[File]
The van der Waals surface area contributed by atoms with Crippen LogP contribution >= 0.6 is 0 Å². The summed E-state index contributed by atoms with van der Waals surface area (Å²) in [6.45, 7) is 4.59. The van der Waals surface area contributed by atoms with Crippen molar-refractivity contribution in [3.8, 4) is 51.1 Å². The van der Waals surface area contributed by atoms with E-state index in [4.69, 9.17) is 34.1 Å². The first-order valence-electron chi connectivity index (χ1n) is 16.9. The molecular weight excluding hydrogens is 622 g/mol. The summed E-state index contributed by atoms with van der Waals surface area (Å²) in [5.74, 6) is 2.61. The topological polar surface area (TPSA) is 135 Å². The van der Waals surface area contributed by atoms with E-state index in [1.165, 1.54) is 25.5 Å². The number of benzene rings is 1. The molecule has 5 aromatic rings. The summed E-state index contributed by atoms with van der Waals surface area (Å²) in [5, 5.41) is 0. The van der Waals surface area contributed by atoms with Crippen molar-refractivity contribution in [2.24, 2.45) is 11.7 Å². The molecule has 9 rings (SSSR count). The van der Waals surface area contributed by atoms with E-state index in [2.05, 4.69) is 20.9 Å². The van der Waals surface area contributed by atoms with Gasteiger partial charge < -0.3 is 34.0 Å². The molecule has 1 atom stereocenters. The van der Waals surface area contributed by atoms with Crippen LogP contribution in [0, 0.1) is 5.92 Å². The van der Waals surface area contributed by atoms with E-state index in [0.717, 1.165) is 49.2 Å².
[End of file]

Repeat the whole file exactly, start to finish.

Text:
The van der Waals surface area contributed by atoms with Crippen LogP contribution >= 0.6 is 0 Å². The summed E-state index contributed by atoms with van der Waals surface area (Å²) in [6.45, 7) is 4.59. The van der Waals surface area contributed by atoms with Crippen molar-refractivity contribution in [3.8, 4) is 51.1 Å². The van der Waals surface area contributed by atoms with E-state index in [4.69, 9.17) is 34.1 Å². The first-order valence-electron chi connectivity index (χ1n) is 16.9. The molecular weight excluding hydrogens is 622 g/mol. The summed E-state index contributed by atoms with van der Waals surface area (Å²) in [5.74, 6) is 2.61. The topological polar surface area (TPSA) is 135 Å². The van der Waals surface area contributed by atoms with E-state index in [1.165, 1.54) is 25.5 Å². The number of benzene rings is 1. The molecule has 5 aromatic rings. The summed E-state index contributed by atoms with van der Waals surface area (Å²) in [5, 5.41) is 0. The van der Waals surface area contributed by atoms with Crippen molar-refractivity contribution in [2.24, 2.45) is 11.7 Å². The molecule has 9 rings (SSSR count). The van der Waals surface area contributed by atoms with E-state index in [2.05, 4.69) is 20.9 Å². The van der Waals surface area contributed by atoms with Gasteiger partial charge < -0.3 is 34.0 Å². The molecule has 1 atom stereocenters. The van der Waals surface area contributed by atoms with Crippen LogP contribution in [0, 0.1) is 5.92 Å². The van der Waals surface area contributed by atoms with E-state index in [0.717, 1.165) is 49.2 Å².